The Telegraph
Since 1st March, 1999
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Building blocks for duty wall

New Delhi, Jan. 19: The finance ministry is considering extending either the special additional duty (SAD) or countervailing duty (CVD) to most imports so that local companies get a greater degree of protection.

The proposal to build higher tariff walls comes after intense lobbying by home-grown firms carping about having to pay state sales tax, cess and multiple local levies — none of which are eligible for value-added tax (VAT) credit. This, they argue, makes their products costlier than imports.

Industry chambers and politically active barons, especially among small businesses, who find themselves being swept away by the rising import tide, have managed to convince top ministers about the need to be given some sort of relief by enlarging SAD or CVD.

The building block for the great tariff fortress has not been picked. One of the dilemmas is that SAD will be phased out once the country switches to VAT.

Until a final duty structure is in place, officials said some protection could be given by letting SAD stay longer than planned. But since this cannot be a full-fledged long-term measure, a combination where CVD ultimately replaces SAD will have to be hammered out in time.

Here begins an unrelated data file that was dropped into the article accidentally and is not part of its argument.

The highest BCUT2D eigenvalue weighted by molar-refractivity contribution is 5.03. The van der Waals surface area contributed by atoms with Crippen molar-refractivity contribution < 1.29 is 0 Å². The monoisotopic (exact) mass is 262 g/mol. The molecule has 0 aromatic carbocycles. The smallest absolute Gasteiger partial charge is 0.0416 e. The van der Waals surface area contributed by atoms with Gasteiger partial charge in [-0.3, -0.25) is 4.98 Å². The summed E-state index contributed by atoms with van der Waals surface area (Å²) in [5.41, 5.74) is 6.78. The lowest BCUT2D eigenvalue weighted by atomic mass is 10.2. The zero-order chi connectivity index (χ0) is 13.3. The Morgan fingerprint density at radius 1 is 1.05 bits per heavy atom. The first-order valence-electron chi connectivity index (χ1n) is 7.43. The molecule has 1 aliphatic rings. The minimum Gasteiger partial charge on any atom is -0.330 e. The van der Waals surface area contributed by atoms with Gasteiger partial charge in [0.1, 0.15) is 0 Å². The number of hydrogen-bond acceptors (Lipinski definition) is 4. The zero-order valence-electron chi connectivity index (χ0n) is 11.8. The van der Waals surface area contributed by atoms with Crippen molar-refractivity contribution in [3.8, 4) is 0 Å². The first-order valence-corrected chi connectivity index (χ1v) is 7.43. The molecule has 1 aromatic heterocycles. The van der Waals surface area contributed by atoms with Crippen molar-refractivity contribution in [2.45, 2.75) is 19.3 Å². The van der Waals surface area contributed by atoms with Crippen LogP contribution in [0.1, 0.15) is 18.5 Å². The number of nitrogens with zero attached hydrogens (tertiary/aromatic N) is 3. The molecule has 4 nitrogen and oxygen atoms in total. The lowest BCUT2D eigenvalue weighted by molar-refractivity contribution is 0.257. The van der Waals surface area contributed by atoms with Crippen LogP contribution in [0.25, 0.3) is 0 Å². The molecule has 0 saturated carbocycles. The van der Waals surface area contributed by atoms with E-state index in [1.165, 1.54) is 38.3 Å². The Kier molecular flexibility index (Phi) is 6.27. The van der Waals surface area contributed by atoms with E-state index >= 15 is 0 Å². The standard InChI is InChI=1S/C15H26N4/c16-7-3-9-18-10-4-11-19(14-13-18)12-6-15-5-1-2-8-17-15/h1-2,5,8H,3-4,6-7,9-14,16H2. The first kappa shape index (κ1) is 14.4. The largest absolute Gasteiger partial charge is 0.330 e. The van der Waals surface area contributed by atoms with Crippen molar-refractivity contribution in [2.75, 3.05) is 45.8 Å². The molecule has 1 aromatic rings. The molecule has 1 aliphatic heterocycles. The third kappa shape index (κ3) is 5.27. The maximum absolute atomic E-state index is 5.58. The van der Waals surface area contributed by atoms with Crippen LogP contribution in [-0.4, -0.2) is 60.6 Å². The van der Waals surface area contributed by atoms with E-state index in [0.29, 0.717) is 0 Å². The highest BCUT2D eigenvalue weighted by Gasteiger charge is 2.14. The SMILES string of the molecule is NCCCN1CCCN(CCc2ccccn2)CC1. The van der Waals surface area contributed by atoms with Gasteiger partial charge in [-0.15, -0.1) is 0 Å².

The Kelkar Committee, on its part, wants SAD to be dismantled. It is not against using CVD as a protective barrier, though it has not recommended using it as a new tariff wall. The thrust is to bring down customs duty in a revision that helps local firms join the rest of the world.

Small businesses, labour-intensive units that wield a great deal of political clout with the BJP-led government, have lobbied for greater protection, painting scary scenarios of massive unemployment if they flounder.

Among the political heavyweights who have veered to this line of thinking is Prime Minister Atal Bihari Vajpayee himself. He is believed to have asked finance minister Jaswant Singh to ensure that the next budget is “friendly” to small businesses.

A recent finance ministry note backs this contention. “An across-the-board reduction in customs tariff accentuates uncertainties faced by business. Though customs duty reforms are necessary, the change should also help to serve the national industrial agenda, which it is currently not doing,” it states.

Finance ministry officials, however, say the basic premise of simplifying customs duty in the way the Kelkar Committee has suggested seems to have been accepted. Under it, there would be a three-tier customs duty rate structure — zero per cent for goods such as life-saving drugs and defence imports, 10 per cent for raw materials and intermediates and 20 per cent for final products.

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